This page lists the essential weather links, those you absolutely need to know and use if you want to get a more precise opinion of the weather situation in the tropical Atlantic. Another page with secondary weather links is available.
Institutional weather links
The website of the French meteorological service dedicated to the Antilles-Guyana zone. It is in fact among all weather links most important for people living in the French West Indies since it gives the official forecast, the ONLY one that should be followed in the event of a major risk.
It takes more and more into account the cyclonic specificity of the West Indies and the monitoring of current systems is improving every year. On the other hand, still no https and an interface which is not always very intuitive.
Météo France forecasts are based on 2 forecast models developed by the group, namely Arpège for the global forecast and Arôme for the local forecast with a much higher resolution.
It is LE Reference weather link for cyclone monitoring. For decades the NHC tirelessly informs and tracks cyclone systems in the North Atlantic and the North Pacific. Ever more relevant forecasts and extraordinary tools such as the famous “Hurricane Hunters” planes which cross the most violent hurricanes to collect all the necessary data. In addition to the data on the website, the NHC and NOAA make all their data available through FTP servers (it is thanks to this data that the site Tropical weather is partially automated). In short, an absolute MUST for all those who want serious information.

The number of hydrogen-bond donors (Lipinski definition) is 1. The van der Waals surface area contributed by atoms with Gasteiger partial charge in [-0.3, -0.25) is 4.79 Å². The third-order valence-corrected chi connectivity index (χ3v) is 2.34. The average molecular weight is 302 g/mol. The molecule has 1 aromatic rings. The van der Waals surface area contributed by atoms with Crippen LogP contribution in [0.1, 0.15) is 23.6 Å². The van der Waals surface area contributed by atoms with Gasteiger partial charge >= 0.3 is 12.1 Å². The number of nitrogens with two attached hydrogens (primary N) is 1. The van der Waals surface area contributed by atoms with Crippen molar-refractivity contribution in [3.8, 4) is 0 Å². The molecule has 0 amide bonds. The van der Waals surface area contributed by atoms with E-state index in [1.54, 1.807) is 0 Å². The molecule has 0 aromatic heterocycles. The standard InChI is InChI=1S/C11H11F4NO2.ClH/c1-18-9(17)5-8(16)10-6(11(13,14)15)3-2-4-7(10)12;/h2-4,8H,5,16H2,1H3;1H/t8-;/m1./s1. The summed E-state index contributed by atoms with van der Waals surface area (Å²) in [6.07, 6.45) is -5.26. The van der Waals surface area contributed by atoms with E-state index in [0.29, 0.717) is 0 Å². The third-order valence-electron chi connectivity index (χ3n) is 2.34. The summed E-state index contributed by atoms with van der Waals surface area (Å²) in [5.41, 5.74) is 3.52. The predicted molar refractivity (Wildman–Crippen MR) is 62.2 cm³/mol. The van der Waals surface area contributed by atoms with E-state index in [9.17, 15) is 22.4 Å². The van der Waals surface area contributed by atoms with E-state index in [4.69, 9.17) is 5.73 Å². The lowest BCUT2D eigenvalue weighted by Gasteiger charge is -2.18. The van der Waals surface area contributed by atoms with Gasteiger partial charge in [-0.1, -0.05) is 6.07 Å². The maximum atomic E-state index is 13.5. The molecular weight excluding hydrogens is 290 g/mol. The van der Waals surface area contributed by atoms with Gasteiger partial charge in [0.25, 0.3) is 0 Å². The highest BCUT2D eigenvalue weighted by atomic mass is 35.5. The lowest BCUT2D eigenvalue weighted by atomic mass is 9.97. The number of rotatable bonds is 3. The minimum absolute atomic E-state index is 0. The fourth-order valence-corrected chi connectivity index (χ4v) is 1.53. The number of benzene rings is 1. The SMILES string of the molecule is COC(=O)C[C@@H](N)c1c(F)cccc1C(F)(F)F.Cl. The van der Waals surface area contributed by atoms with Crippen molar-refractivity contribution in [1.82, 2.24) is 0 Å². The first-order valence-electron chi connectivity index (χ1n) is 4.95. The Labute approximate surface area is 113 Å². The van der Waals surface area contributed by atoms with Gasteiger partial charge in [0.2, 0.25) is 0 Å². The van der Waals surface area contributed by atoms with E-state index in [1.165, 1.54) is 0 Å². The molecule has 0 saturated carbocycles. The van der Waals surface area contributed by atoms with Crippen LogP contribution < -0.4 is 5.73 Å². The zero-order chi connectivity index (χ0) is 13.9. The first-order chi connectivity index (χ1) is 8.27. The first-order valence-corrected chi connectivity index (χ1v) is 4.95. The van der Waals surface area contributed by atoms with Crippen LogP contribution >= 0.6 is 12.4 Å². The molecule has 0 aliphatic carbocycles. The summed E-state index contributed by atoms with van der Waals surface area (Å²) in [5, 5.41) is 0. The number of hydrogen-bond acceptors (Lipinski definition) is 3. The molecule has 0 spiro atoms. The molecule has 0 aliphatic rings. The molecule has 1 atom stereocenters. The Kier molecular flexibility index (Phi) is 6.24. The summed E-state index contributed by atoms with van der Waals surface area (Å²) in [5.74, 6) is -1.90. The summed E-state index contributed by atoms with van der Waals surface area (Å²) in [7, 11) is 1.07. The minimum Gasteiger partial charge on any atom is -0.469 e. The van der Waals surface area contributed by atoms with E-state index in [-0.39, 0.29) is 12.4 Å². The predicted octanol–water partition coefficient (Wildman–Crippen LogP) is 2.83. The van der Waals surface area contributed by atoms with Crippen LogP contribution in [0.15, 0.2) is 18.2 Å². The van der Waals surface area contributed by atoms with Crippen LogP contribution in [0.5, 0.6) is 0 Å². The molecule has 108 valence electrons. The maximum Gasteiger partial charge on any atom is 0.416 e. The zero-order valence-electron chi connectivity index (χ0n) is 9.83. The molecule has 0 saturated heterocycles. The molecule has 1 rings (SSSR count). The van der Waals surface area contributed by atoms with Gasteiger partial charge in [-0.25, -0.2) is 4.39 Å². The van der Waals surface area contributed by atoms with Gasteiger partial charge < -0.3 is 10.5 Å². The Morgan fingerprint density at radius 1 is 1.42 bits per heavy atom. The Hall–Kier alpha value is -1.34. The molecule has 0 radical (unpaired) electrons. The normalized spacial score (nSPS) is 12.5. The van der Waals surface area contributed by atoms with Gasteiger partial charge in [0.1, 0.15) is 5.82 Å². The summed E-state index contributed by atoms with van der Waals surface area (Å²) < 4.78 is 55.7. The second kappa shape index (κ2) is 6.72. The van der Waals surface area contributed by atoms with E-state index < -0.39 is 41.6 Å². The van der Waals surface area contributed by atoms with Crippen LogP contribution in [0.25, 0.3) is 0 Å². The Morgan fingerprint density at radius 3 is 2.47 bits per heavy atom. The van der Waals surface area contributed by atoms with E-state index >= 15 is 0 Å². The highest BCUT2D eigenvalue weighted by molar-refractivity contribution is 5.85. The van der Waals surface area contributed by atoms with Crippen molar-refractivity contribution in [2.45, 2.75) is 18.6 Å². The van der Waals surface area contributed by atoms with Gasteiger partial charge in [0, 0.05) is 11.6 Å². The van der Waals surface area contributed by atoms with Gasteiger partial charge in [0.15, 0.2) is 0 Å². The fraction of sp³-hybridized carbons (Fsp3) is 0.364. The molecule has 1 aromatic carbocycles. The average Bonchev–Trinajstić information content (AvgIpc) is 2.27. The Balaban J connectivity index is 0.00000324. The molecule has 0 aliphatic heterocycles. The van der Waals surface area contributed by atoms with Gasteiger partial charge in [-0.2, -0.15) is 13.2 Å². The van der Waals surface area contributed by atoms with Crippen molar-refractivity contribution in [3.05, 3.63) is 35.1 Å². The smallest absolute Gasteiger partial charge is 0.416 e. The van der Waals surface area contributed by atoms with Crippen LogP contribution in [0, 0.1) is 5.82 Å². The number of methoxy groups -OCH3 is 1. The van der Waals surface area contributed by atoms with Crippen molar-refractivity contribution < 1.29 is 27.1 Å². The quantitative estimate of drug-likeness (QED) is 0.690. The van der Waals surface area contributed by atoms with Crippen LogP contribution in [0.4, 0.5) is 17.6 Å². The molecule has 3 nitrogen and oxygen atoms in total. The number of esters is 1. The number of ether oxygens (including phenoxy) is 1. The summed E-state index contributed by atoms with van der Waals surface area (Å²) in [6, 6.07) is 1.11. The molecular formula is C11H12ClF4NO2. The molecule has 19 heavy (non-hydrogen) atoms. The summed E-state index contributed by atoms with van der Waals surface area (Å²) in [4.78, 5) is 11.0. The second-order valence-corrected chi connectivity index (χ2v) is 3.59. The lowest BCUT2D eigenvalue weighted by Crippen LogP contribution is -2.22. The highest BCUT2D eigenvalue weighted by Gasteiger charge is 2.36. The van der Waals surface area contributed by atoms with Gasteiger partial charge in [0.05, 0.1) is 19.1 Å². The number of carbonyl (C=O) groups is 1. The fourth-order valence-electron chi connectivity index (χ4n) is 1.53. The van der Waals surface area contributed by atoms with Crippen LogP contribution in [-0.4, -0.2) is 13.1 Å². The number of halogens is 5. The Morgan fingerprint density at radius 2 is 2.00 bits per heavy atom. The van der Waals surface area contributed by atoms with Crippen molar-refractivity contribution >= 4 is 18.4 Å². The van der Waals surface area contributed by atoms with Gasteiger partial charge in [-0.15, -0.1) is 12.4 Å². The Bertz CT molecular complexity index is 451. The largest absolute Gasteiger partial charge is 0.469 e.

A tutorial on all the data of the NOAA and how to use them will be available soon in the member part of the site.
The US Navy closely monitors tropical weather systems to ensure the safety of its ships. For all the basins followed by the NHC, they are the same forecast. On the other hand the NRL also monitors systems in areas where the NHC is not present (the Indian Ocean in particular). It is interesting to see the evolution of the systems in these areas poorly covered by the usual weather sites.On the other hand, it is the NRL which is at the initiative of the classification of disturbances in Invest. They are also the ones providing the logistics for the Hurricane Hunters.
The site is a bit old and the interface is not the most intuitive!
University weather links
American universities are at the forefront of atmospheric research in both climate and hazardous weather systems. And they consistently share ALL of their research and data… it's a gold mine and one of my favorite sources of information.
The University of Colorado Atmospheric Research Department and its Tropical Weather Lab are recognized around the world for their seasonal forecasts. All relevant national weather services (including the NHC) use these forecasts to build their own roadmap.
The teacher's team Philip klotzbach has developed particularly relevant long-range forecasting models.
It has long been my reference site. 15 years ago he was the forerunner of graphical interfaces allowing to stack the layers of data to have an overview of a system or an area. At the same time, the university's weather service has developed an automated tool to estimate the power of a cyclone and its evolution from satellite data. Based on early research from the NOAA this tool, ADT (Advanced Dvorak Technique) is used in all geographic basins subject to tropical weather systems. The NHC makes it one of its major forecasting tools with the famous T. A tutorial on using its cyclone tracking interface will soon be available for subscribers.